If you are interested in blogging or want to promote your book, please contact E. B. Davis at writerswhokill@gmail.com.

June Interviews

6/02 Terrie Moran, Murder She Wrote: Killing in a Koi Pond

6/09 Connie Berry, The Art of Betrayal

6/16 Kathleen Kalb, A Final Finale or A Fatal First Night

6/23 Jackie Layton, Bag of Bones: A Low Country Dog Walker Mystery

6/30 Mary Keliikoa, Denied

Saturday WWK Bloggers

6/12 Jennifer J. Chow

6/26 Kait Carson

Guest Blogs

6/05 Samantha Downing

6/19 Lynn Johanson


E. B. Davis's "The Pearl Necklace" will appear in the new SinC Guppy anthology The Fish That Got Away to be released in July by Wildside Press. The anthology was edited by Linda Rodriguez. It will be released on June 21st.

Paula Gail Benson's monologue "Beloved Husband," from the perspective of Norton Baskin the second husband of Marjorie Kinan Rawlings (who wrote The Yearling and Cross Creek), appears in the Red Penguin Collection's An Empty Stage (released March 28, 2021).

Martha Reed's "Death by GPS" will appear in the Spring 2021 issue of Suspense Magazine, which will be released in the second week of April. Congratulations, Martha!

Susan Van Kirk has a new audiobook, A Death at Tippitt Pond, that will be released this month. Marry in Haste will be released in May by Harlequin Worldwide Mystery, as will Death Takes No Bribes in September. Congratulations, Susan.

Congratulations to Martha Reed. Her short story, "The Honor Thief" was chosen for the 2021 Bouchercon Anthology, This Time For Sure. Hank Phillippi Ryan will edit the volume, which will be released in August at the time of the convention.

Margaret S. Hamilton's short story, "Killer Weeds," appears in the January 20 edition of Texas Gardener's Seeds: From Our Garden to Yours. Congratulations, Margaret, who, if you follow Facebook know, is a superb gardener herself!

Congratulations to Paula Gail Benson whose "Reputation or Soul" has been chosen for Malice Domestic 16: Mystery Most Diabolical anthology to be released this spring.

KM Rockwood's "Stay Safe--Very Safe" appears in this year's 2020 BOULD anthology. Congratulations, KM!

Annette Dashofy signed with agent Dawn Dowdle of the Blue Ridge Literary Agency. Congratulations, Annette!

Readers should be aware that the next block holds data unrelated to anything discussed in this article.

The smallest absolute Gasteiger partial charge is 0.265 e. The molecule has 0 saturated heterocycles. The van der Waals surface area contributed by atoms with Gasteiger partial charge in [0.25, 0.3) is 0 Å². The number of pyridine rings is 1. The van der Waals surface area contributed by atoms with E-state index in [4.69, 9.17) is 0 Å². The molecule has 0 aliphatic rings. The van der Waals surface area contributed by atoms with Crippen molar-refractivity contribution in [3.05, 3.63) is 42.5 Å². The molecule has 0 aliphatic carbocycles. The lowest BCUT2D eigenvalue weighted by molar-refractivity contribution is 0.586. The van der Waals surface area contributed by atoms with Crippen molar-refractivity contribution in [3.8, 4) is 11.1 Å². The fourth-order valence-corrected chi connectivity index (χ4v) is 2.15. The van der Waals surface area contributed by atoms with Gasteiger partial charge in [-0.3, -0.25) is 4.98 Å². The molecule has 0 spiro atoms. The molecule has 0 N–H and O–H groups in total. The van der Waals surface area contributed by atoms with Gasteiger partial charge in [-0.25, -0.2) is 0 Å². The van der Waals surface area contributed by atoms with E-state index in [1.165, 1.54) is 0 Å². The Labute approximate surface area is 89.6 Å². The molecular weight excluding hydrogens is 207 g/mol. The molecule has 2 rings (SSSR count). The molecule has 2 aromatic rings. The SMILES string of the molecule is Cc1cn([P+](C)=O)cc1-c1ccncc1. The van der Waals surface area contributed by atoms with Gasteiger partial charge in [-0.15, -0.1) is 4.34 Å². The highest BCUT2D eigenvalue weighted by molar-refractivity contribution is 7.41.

Sunday, August 16, 2020

Writing Outside of My Head

Writing Outside of My Head By Judy Penz Sheluk


This is my first official post as a regular (every third Sunday) blogger on Writers Who Kill, so I thought I’d tell you a bit about myself beyond my official bio. I’m a first generation Canadian, born and raised in Toronto, the only child of two very strict immigrant parents who instilled my love of reading. Today I split my time between Alliston (a smallish town about 90 minutes NW of Toronto) and Goulais River (a really small town in Northern Ontario, with Lake Superior as my front yard and, occasionally, black bears in the back). 


As a native Torontonian, I speak really fast (no southern drawls this far north) and pronounce Toronto “Tarrono.” As a Goulaigan (rhymes with Hooligan), I still speak fast, but I’m decidedly more laid back, and I’ve discovered a passion for sunsets over the water. 


I’ve been writing stories “inside my head” for as long as I can remember. I’d start one on the walk to elementary school and finish it on the walk home. As I got older, the stories became more complicated, and it would often take several walks to complete a story. Years later, this practice would help me through hour-plus commutes into the city for my job as a Corporate Credit Manager. But here’s the thing: I never once wrote the stories down.


Fast forward to the year 2000. I’d been married a few years when I mentioned to my husband, Mike, that I’d just finished a really good story in my head. I thought he’d want to hear about it, but instead he looked at me as if I’d gone mad. (Did I mention Mike was an engineer?) “You write stories inside your head?” he asked, aghast. To which I replied, “Yes, doesn’t everyone?”